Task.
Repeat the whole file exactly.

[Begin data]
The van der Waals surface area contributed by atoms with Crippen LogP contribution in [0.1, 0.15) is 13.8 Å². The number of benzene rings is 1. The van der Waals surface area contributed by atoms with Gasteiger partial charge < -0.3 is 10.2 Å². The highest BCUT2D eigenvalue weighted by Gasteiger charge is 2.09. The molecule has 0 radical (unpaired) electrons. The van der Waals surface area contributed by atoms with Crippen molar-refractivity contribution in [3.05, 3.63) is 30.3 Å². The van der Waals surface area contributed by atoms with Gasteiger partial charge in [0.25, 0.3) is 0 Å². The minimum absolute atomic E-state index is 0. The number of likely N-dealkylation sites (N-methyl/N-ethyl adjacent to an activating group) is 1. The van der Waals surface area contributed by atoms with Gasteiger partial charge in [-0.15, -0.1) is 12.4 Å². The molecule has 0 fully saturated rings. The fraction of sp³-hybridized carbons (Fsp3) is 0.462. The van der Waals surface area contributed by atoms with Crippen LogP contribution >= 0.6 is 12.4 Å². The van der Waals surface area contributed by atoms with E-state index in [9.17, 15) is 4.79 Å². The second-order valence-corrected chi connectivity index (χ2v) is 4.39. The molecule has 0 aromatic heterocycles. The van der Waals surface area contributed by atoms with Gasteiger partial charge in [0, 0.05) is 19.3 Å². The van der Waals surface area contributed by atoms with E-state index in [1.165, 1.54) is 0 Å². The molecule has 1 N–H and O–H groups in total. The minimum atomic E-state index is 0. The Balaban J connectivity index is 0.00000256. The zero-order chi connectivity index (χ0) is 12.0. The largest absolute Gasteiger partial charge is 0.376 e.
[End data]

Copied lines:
The van der Waals surface area contributed by atoms with Crippen LogP contribution in [0.1, 0.15) is 13.8 Å². The number of benzene rings is 1. The van der Waals surface area contributed by atoms with Gasteiger partial charge < -0.3 is 10.2 Å². The highest BCUT2D eigenvalue weighted by Gasteiger charge is 2.09. The molecule has 0 radical (unpaired) electrons. The van der Waals surface area contributed by atoms with Crippen molar-refractivity contribution in [3.05, 3.63) is 30.3 Å². The van der Waals surface area contributed by atoms with Gasteiger partial charge in [0.25, 0.3) is 0 Å². The minimum absolute atomic E-state index is 0. The number of likely N-dealkylation sites (N-methyl/N-ethyl adjacent to an activating group) is 1. The van der Waals surface area contributed by atoms with Gasteiger partial charge in [-0.15, -0.1) is 12.4 Å². The molecule has 0 fully saturated rings. The fraction of sp³-hybridized carbons (Fsp3) is 0.462. The van der Waals surface area contributed by atoms with Crippen LogP contribution >= 0.6 is 12.4 Å². The van der Waals surface area contributed by atoms with E-state index in [9.17, 15) is 4.79 Å². The second-order valence-corrected chi connectivity index (χ2v) is 4.39. The molecule has 0 aromatic heterocycles. The van der Waals surface area contributed by atoms with Gasteiger partial charge in [0, 0.05) is 19.3 Å². The van der Waals surface area contributed by atoms with E-state index in [1.165, 1.54) is 0 Å². The molecule has 1 N–H and O–H groups in total. The minimum atomic E-state index is 0. The Balaban J connectivity index is 0.00000256. The zero-order chi connectivity index (χ0) is 12.0. The largest absolute Gasteiger partial charge is 0.376 e.